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I'm looking for the number of integer partitions for a total N, with a number of parts S, having a maximum part that is exactly X, without enumerating all of them.

For example: all partitions of 100 that have 10 parts and 42 as the largest part.

I've found no theorems or partitioning identities that address this question and I suspect that is a non-trivial problem that is not easily derived from known theorems (e.g. Nijenhuis and Wilf 1978, Andrews et al. 2004, Bona 2006):

For example: The number of partitions of N with exactly S parts equals the number of partitions of N with exactly S as the largest part.

This question is related to my research, which is far-outside pure math.

Update: This question is answered below but I wanted to post the Python script I used to implement it. I'll probably push it through Cython to get some speed.

n = 100 # the total
s = 10  # number of parts
x = 20  # largest part
print Partitions(n,length=s,max_part=x).cardinality() # Sage is very slow at this

def parts_nsx(n,s,x):
    if n==0 and s==0:return 1
    if n<=0 or s<=0 or x<=0:return 0
    if n>0 and s>0 and x>0:
        _sum = 0
        for i in range(0,s+1):
            _sum += parts_nsx(n-i*x, s-i, x-1)
        return _sum    
print parts_nsx(n,s,x) 
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1 Answer 1

up vote 1 down vote accepted

For this number of partitions recursion P(n,s,x) holds:

P(n,s,x) = sum P(n-i*x, s-i, x-1), for i=0,...,s 
P(0,0,x) = 1
P(n,s,x) = 0, if n <= 0 or s <= 0 or x <= 0

Calculation is not efficient, maybe in your examples it will be fast enough.

It is the best to implement using memoization.

Edit:

Python implementation with memoization:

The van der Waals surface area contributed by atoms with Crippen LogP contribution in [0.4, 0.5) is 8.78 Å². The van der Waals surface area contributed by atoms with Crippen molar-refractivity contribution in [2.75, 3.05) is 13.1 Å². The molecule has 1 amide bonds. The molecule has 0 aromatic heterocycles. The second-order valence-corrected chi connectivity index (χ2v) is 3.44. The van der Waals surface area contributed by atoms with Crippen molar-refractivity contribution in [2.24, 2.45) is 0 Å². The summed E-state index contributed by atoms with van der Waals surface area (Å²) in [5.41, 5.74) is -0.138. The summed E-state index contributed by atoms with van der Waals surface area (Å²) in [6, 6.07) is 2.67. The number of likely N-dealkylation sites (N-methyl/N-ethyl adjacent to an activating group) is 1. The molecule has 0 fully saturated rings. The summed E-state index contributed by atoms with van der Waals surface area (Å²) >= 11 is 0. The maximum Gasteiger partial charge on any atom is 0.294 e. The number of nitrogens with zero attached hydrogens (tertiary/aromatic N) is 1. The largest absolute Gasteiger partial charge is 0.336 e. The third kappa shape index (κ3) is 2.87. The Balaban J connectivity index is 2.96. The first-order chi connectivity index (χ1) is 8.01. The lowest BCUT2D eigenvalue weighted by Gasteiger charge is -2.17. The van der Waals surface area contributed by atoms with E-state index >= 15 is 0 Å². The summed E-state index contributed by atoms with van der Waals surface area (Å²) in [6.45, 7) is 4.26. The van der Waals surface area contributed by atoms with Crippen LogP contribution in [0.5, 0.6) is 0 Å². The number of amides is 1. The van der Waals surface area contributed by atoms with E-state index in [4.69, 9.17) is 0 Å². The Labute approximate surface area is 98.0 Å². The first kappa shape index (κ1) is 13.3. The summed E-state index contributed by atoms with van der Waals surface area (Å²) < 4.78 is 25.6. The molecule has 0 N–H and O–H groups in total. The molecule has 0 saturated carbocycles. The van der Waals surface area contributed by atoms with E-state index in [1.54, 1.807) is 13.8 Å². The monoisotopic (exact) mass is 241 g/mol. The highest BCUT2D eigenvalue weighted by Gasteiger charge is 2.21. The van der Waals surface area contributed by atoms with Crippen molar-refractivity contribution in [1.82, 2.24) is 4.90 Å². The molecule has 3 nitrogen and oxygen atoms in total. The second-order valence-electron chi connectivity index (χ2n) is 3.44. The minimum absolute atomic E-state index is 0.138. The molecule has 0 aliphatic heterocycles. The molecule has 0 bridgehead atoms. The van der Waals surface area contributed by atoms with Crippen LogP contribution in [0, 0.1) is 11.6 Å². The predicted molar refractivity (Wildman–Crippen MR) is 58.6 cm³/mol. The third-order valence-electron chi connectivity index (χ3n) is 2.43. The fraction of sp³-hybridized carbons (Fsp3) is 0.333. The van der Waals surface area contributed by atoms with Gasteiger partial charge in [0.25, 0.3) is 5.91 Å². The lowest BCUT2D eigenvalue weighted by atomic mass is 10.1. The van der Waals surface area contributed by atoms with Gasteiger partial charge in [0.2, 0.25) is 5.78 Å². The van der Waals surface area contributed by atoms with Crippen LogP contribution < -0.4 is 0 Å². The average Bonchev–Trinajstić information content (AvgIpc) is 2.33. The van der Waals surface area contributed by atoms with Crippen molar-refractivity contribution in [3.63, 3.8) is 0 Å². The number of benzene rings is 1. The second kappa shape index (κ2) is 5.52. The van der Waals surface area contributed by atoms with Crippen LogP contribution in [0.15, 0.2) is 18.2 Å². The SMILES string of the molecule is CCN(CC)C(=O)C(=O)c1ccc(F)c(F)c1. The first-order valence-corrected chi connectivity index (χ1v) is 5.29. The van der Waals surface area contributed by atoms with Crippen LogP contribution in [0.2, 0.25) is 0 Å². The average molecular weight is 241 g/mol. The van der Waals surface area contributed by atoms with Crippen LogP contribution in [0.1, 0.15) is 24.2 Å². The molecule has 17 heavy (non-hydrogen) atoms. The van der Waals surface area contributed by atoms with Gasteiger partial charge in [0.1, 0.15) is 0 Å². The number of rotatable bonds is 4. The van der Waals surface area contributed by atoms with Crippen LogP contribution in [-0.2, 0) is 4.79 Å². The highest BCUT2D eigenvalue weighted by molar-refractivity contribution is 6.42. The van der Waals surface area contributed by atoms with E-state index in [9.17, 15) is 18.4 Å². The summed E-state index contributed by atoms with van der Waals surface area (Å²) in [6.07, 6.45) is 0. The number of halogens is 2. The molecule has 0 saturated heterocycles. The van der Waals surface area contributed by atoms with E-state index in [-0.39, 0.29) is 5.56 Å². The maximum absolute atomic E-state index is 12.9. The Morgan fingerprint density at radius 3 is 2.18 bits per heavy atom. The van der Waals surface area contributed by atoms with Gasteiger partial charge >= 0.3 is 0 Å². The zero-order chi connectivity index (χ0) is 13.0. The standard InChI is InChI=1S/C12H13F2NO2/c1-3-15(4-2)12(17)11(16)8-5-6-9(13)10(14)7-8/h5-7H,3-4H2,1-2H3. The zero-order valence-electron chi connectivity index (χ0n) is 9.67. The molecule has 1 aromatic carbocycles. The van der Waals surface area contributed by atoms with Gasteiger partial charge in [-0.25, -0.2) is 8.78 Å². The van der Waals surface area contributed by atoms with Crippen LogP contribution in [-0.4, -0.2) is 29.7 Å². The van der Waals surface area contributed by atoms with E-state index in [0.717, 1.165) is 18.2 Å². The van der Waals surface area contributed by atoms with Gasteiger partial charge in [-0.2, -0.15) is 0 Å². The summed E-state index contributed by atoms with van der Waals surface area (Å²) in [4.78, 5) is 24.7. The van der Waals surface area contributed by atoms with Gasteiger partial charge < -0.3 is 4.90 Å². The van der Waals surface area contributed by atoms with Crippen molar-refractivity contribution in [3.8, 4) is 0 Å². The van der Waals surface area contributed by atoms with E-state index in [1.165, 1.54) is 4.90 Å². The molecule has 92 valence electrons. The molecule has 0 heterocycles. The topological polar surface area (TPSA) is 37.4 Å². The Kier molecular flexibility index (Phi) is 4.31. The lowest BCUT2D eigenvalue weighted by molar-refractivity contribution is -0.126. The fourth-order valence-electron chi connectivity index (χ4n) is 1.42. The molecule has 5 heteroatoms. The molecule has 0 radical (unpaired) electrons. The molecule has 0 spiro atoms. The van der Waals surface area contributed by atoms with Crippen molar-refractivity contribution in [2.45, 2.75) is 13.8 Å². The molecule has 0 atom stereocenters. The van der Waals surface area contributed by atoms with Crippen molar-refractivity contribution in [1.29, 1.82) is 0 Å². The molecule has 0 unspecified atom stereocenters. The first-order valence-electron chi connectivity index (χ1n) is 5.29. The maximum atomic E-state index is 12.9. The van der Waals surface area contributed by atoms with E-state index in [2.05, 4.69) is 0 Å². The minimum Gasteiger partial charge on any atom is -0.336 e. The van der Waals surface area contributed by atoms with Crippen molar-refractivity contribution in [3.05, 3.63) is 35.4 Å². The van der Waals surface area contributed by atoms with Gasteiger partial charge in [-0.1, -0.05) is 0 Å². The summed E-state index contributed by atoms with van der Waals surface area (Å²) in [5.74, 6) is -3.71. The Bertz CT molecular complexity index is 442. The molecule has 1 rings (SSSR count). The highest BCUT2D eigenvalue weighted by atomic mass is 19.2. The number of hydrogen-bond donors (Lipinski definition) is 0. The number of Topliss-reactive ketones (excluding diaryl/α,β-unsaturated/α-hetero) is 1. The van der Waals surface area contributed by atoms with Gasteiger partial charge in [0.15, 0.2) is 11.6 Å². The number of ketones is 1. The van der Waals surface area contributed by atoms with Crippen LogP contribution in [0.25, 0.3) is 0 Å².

D = {}
def P(n,s,x):
  if n > s*x or x <= 0: return 0
  if n == s*x: return 1
  if (n,s,x) not in D:
    D[(n,s,x)] = sum(P(n-i*x, s-i, x-1) for i in xrange(s))
  return D[(n,s,x)]

P(100, 10, 42)
2685871

Update:

Partition that satisfy parameters n,s,x can have i partitions of maximal size x. By removing these i parts with size x we get same problem with parameters n-i*x, s-i, x-1. E.g. partition of 100 that have 10 parts and 42 as the largest part, can have 0, 1 or 2 parts of size 42.

P(0,0,x) = 1 means that we already have partition in previous iterations.

P(n,s,x) = 0, if n>s*x means that we can't partition n with all partitions of maximal size, so it is not possible combination of parameters. Boundary conditions are

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A small optimization: P(n,s,x) = 0 if n>s*x, 1 if n==s*x, upper sum if n<s*x –  Ante Sep 17 '12 at 7:20
    
Can you provide an explanation for why/how the above implementation works? I know it is similar to recurrence relations for less restricted integer partitioning problems, but an explanation for the particular example would really help, especially since there aren't many/any other examples of this problem being solved. –  klocey Aug 18 '13 at 23:37
    
I add some comments. I hope it helps. –  Ante Aug 20 '13 at 9:42
    
Fantastic, thanks Ante! –  klocey Aug 31 '13 at 11:56

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